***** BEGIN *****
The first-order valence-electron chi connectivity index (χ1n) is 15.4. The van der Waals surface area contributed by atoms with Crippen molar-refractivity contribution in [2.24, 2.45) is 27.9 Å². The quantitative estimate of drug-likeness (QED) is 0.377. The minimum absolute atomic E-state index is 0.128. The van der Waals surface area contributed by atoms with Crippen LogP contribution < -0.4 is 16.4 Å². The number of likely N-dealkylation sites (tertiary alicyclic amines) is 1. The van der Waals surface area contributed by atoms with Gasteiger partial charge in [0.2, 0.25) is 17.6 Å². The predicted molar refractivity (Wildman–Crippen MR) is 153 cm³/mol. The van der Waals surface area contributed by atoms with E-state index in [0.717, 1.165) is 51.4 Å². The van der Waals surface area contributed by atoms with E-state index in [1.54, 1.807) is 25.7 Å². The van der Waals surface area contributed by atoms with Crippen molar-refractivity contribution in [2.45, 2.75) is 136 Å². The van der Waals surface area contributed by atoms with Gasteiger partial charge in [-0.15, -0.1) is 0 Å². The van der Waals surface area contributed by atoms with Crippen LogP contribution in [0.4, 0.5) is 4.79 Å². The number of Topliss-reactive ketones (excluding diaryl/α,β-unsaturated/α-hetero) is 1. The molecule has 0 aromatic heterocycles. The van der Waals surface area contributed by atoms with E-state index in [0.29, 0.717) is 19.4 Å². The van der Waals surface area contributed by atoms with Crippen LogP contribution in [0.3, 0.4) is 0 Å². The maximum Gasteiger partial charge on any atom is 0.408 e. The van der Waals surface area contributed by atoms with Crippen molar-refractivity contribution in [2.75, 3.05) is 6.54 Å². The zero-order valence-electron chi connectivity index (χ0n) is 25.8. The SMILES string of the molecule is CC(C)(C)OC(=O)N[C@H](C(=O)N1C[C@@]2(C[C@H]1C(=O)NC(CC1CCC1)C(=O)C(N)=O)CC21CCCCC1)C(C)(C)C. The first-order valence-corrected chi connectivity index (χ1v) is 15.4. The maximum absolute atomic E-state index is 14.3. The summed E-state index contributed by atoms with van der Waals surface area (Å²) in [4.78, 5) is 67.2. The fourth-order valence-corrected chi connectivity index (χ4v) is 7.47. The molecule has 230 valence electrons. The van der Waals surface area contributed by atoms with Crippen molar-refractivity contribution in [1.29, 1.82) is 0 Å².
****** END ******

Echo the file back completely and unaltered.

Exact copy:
The first-order valence-electron chi connectivity index (χ1n) is 15.4. The van der Waals surface area contributed by atoms with Crippen molar-refractivity contribution in [2.24, 2.45) is 27.9 Å². The quantitative estimate of drug-likeness (QED) is 0.377. The minimum absolute atomic E-state index is 0.128. The van der Waals surface area contributed by atoms with Crippen LogP contribution < -0.4 is 16.4 Å². The number of likely N-dealkylation sites (tertiary alicyclic amines) is 1. The van der Waals surface area contributed by atoms with Gasteiger partial charge in [0.2, 0.25) is 17.6 Å². The predicted molar refractivity (Wildman–Crippen MR) is 153 cm³/mol. The van der Waals surface area contributed by atoms with E-state index in [0.717, 1.165) is 51.4 Å². The van der Waals surface area contributed by atoms with E-state index in [1.54, 1.807) is 25.7 Å². The van der Waals surface area contributed by atoms with Crippen molar-refractivity contribution in [2.45, 2.75) is 136 Å². The van der Waals surface area contributed by atoms with Gasteiger partial charge in [-0.15, -0.1) is 0 Å². The van der Waals surface area contributed by atoms with Crippen LogP contribution in [0.4, 0.5) is 4.79 Å². The number of Topliss-reactive ketones (excluding diaryl/α,β-unsaturated/α-hetero) is 1. The molecule has 0 aromatic heterocycles. The van der Waals surface area contributed by atoms with E-state index in [0.29, 0.717) is 19.4 Å². The van der Waals surface area contributed by atoms with Crippen LogP contribution in [0.3, 0.4) is 0 Å². The maximum Gasteiger partial charge on any atom is 0.408 e. The van der Waals surface area contributed by atoms with Crippen molar-refractivity contribution in [2.75, 3.05) is 6.54 Å². The zero-order valence-electron chi connectivity index (χ0n) is 25.8. The SMILES string of the molecule is CC(C)(C)OC(=O)N[C@H](C(=O)N1C[C@@]2(C[C@H]1C(=O)NC(CC1CCC1)C(=O)C(N)=O)CC21CCCCC1)C(C)(C)C. The first-order valence-corrected chi connectivity index (χ1v) is 15.4. The maximum absolute atomic E-state index is 14.3. The summed E-state index contributed by atoms with van der Waals surface area (Å²) in [4.78, 5) is 67.2. The fourth-order valence-corrected chi connectivity index (χ4v) is 7.47. The molecule has 230 valence electrons. The van der Waals surface area contributed by atoms with Crippen molar-refractivity contribution in [1.29, 1.82) is 0 Å².